Not looking for references or a proven track record. Read through the testimonials you’ll find on most home stagers’ websites. If there are none available (or they only provide initials and not full names), contact the stager and ask if they have any references. You shouldn’t hire someone to stage your property without hearing about others’ experience with them.
Every stager has to start somewhere. If they haven’t staged a client’s home yet, they should at least be able to tell you about the many homes they’ve bought, staged and sold of their own and be able to provide names of real estate agents they’ve worked with for their own homes. The point is to look for practical experience.
Neglecting to hire someone with real knowledge of the real estate market. Remember, you’re not looking for someone who just knows how to decorate. Make sure the home stager knows the local housing market. A home stager is as much a part of the real estate industry as a real estate agent, and they should have a good grasp of the market they’re in. If they don’t know what homes usually sell for and how long they can sit on the market, you should look for another stager in the area.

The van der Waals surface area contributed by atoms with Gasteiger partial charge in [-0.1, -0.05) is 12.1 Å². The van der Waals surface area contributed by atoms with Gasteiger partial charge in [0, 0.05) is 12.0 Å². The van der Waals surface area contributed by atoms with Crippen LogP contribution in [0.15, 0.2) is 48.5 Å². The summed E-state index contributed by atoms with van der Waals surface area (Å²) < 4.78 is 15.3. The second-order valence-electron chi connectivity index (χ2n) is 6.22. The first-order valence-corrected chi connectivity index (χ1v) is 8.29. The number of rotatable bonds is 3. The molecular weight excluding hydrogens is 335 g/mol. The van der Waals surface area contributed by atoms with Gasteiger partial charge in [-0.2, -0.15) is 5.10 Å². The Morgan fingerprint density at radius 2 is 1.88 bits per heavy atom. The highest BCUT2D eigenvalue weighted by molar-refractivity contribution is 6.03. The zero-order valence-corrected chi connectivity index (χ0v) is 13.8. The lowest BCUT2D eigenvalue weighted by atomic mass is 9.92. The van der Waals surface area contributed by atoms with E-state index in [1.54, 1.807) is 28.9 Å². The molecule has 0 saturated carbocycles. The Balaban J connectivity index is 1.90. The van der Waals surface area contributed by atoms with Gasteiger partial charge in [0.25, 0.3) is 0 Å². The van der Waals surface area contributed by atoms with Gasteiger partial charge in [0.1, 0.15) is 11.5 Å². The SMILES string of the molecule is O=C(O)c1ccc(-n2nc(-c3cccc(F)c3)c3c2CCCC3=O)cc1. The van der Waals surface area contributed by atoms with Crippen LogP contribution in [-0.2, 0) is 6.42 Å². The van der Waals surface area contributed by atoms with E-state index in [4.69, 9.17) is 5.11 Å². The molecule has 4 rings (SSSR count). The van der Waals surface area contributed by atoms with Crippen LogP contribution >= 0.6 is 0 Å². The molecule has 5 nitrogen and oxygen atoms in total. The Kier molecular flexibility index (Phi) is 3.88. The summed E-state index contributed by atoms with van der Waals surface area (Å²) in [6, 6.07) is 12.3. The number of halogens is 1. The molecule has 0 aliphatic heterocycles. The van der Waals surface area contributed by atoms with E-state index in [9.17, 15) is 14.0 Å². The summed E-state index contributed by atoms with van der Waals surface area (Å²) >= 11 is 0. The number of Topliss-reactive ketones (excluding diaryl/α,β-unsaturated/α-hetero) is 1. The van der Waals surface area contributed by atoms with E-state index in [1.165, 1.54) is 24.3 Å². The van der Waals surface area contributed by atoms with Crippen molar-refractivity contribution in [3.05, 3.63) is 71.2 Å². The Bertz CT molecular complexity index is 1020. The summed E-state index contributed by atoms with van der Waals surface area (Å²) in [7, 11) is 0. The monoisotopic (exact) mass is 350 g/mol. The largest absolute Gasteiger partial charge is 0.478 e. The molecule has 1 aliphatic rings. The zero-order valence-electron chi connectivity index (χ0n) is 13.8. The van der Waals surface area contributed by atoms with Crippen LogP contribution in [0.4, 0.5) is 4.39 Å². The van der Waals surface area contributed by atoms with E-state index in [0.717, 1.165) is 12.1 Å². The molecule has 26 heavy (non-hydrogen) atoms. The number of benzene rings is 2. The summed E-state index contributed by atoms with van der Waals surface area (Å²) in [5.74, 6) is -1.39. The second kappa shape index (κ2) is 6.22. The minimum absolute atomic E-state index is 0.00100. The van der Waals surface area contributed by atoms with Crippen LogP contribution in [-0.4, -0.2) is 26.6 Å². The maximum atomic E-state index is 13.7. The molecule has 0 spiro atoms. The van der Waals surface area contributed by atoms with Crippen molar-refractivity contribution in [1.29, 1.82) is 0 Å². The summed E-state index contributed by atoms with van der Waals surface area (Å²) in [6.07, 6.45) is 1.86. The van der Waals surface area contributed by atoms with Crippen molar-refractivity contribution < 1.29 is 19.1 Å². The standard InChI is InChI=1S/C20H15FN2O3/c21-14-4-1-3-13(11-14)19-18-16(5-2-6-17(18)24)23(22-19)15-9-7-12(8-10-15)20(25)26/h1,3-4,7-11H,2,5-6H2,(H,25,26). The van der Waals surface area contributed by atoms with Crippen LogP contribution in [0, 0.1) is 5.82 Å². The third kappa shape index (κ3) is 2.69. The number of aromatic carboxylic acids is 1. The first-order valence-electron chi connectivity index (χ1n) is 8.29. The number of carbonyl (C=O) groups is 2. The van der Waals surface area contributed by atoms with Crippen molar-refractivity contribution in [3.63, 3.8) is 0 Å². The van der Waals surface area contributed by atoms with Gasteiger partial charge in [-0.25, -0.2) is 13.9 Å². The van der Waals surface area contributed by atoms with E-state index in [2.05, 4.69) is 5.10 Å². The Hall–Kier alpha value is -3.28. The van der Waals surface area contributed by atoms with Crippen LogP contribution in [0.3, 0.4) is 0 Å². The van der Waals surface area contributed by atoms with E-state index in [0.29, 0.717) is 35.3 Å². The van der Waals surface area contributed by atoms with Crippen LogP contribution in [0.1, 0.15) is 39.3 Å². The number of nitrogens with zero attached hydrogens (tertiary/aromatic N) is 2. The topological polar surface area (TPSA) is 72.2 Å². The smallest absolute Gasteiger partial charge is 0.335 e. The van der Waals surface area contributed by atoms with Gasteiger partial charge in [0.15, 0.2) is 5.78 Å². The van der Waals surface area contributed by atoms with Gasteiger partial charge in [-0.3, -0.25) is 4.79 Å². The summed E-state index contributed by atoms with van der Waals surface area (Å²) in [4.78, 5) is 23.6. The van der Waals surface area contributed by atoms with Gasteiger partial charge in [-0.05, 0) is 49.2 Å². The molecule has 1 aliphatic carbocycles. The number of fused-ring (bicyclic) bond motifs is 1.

Because there isn’t an independent organization or association monitoring whether or not a house stager is operating professionally and providing a high quality service, it’s buyer beware. If you avoid these five common mistakes as you search for the perfect expert home stager for your needs, you should be pleased with the professional you choose.
About Debra Gould – ‘The Staging Diva’
The creator of the Staging Diva Home Staging Business Training Program and the Staging Diva Directory of Home Stagers, Debra Gould has staged millions of dollars worth of real estate, including seven of her own homes. She has trained more than 1000 home stagers to start and grow their own businesses and is the president of home staging firm SixElements.com. The Staging Diva Directory of Home Stagers helps real estate agents and home sellers locate a home stager in their area.
Debra has gained international recognition through features in major media in the US and Canada including: This Old House, HGTV, CNN Money, CBC National News, CBS Radio, Global TV, City TV, The Wall Street Journal, Women’s Day, Reader’s Digest and more.
Debra Gould, The Staging Diva
Six Elements Inc.